In linear algebra, a **rotation matrix** is a matrix that is used to perform a rotation in Euclidean space. For example, using the convention below, the matrix

In computer graphics, **back-face culling** determines whether a polygon of a graphical object is visible. It is a step in the graphical pipeline that tests whether the points in the polygon appear in clockwise or counter-clockwise order when projected onto the screen. If the user has specified that front-facing polygons have a clockwise winding, but the polygon projected on the screen has a counter-clockwise winding then it has been rotated to face away from the camera and will not be drawn.

In linear algebra, an **eigenvector** or **characteristic vector** of a linear transformation is a nonzero vector that changes at most by a scalar factor when that linear transformation is applied to it. The corresponding **eigenvalue** is the factor by which the eigenvector is scaled.

In geometry, a **point reflection** or **inversion in a point** is a type of isometry of Euclidean space. An object that is invariant under a point reflection is said to possess **point symmetry**; if it is invariant under point reflection through its center, it is said to possess **central symmetry** or to be **centrally symmetric.**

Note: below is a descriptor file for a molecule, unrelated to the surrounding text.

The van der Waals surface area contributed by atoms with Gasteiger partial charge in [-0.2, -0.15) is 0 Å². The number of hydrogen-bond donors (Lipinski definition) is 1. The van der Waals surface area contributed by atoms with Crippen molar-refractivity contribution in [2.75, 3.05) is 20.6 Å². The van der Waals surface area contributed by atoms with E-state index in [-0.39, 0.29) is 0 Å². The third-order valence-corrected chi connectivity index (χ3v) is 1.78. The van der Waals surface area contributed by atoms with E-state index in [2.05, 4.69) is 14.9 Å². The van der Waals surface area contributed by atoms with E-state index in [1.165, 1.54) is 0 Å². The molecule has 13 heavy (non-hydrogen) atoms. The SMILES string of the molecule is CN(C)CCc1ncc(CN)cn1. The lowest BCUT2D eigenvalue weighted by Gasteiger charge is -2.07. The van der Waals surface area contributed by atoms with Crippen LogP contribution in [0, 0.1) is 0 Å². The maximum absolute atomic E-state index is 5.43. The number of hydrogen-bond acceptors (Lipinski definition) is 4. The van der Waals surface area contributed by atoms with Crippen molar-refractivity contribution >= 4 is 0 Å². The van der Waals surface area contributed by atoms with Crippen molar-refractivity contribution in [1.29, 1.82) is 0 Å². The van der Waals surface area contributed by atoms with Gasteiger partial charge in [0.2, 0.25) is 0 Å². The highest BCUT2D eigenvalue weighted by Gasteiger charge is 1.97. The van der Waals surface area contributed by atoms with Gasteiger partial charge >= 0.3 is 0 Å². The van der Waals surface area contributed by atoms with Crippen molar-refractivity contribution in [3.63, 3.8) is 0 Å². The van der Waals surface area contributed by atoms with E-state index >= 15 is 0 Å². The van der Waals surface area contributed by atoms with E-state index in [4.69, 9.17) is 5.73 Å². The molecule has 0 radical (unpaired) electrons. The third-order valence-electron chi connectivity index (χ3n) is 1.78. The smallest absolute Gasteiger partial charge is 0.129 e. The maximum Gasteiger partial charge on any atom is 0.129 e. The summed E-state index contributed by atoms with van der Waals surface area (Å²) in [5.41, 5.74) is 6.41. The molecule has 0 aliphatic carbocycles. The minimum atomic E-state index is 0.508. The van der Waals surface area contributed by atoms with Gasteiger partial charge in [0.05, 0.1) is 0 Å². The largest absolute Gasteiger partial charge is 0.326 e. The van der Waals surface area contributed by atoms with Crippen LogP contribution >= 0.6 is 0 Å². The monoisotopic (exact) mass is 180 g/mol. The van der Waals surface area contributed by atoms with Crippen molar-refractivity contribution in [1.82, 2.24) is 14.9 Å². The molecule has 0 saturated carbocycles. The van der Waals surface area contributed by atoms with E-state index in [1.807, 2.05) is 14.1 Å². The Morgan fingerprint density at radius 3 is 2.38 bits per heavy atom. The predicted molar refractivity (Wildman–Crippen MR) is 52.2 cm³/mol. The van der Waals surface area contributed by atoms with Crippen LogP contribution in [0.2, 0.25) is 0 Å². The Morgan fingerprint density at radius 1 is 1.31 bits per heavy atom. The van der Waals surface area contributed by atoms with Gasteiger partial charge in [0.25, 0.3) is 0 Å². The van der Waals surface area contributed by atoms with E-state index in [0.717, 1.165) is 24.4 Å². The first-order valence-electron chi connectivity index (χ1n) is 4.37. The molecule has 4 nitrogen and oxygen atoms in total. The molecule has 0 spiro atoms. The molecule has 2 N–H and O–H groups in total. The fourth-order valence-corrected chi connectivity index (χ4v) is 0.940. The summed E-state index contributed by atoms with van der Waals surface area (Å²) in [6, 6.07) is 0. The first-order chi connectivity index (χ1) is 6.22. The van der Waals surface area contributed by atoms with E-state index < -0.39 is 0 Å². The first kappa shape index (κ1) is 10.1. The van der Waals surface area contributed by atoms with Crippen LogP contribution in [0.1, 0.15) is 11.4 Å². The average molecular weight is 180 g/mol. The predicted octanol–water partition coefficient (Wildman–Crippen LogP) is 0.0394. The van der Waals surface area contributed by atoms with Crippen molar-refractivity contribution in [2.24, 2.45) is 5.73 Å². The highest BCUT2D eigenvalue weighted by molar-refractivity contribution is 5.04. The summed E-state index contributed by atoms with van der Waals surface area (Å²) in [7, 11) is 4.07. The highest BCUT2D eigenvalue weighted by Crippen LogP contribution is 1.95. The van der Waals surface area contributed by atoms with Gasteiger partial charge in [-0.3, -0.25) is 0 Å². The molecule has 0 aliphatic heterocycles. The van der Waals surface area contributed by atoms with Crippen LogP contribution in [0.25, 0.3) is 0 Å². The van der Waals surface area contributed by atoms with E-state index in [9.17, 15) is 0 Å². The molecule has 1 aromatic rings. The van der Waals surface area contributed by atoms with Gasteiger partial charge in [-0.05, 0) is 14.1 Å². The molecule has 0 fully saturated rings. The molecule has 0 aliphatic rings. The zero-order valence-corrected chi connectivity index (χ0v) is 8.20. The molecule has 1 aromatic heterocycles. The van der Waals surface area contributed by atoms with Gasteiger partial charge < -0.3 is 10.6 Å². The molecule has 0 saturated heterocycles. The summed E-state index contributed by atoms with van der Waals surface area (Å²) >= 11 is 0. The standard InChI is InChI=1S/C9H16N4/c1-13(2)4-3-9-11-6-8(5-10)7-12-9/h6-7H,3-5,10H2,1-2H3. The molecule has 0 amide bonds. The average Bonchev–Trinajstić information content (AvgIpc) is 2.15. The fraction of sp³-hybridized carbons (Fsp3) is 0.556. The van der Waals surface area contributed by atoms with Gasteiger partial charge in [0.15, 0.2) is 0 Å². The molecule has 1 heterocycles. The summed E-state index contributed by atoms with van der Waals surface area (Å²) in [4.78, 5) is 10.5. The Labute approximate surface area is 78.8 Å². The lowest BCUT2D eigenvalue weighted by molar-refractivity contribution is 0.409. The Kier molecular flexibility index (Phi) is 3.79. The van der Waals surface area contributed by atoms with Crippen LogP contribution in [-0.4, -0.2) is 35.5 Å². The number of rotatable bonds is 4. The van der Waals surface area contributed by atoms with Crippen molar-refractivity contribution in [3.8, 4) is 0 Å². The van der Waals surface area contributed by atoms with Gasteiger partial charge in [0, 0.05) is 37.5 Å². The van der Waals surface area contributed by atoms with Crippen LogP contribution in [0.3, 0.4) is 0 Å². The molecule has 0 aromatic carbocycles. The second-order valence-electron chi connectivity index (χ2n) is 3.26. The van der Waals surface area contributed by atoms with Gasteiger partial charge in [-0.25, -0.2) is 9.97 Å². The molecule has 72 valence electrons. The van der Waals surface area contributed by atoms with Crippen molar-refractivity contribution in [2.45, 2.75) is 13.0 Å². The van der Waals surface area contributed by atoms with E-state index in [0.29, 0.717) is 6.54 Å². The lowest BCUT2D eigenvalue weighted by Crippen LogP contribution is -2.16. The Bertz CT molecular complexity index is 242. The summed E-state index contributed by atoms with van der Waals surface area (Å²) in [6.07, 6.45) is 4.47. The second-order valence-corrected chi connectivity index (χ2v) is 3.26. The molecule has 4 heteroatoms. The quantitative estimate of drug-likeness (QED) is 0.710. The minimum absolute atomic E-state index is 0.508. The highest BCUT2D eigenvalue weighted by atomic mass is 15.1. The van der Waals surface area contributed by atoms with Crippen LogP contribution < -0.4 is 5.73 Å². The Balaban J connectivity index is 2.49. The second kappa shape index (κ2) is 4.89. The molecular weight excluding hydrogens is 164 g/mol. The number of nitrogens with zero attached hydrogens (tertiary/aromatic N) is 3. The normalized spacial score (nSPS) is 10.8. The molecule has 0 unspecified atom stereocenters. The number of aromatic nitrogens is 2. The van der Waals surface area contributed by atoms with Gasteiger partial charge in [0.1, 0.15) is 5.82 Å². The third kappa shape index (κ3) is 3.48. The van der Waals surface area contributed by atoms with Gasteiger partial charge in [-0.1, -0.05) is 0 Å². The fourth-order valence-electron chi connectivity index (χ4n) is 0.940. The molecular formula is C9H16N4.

In linear algebra, **eigendecomposition** or sometimes **spectral decomposition** is the factorization of a matrix into a canonical form, whereby the matrix is represented in terms of its eigenvalues and eigenvectors. Only diagonalizable matrices can be factorized in this way.

The **direct-quadrature-zero****transformation** or **zero-direct-quadrature****transformation** is a tensor that rotates the reference frame of a three-element vector or a three-by-three element matrix in an effort to simplify analysis. The DQZ transform is the product of the Clarke transform and the Park transform, first proposed in 1929 by Robert H. Park.

There are many ways to derive the Lorentz transformations utilizing a variety of physical principles, ranging from Maxwell's equations to Einstein's postulates of special relativity, and mathematical tools, spanning from elementary algebra and hyperbolic functions, to linear algebra and group theory.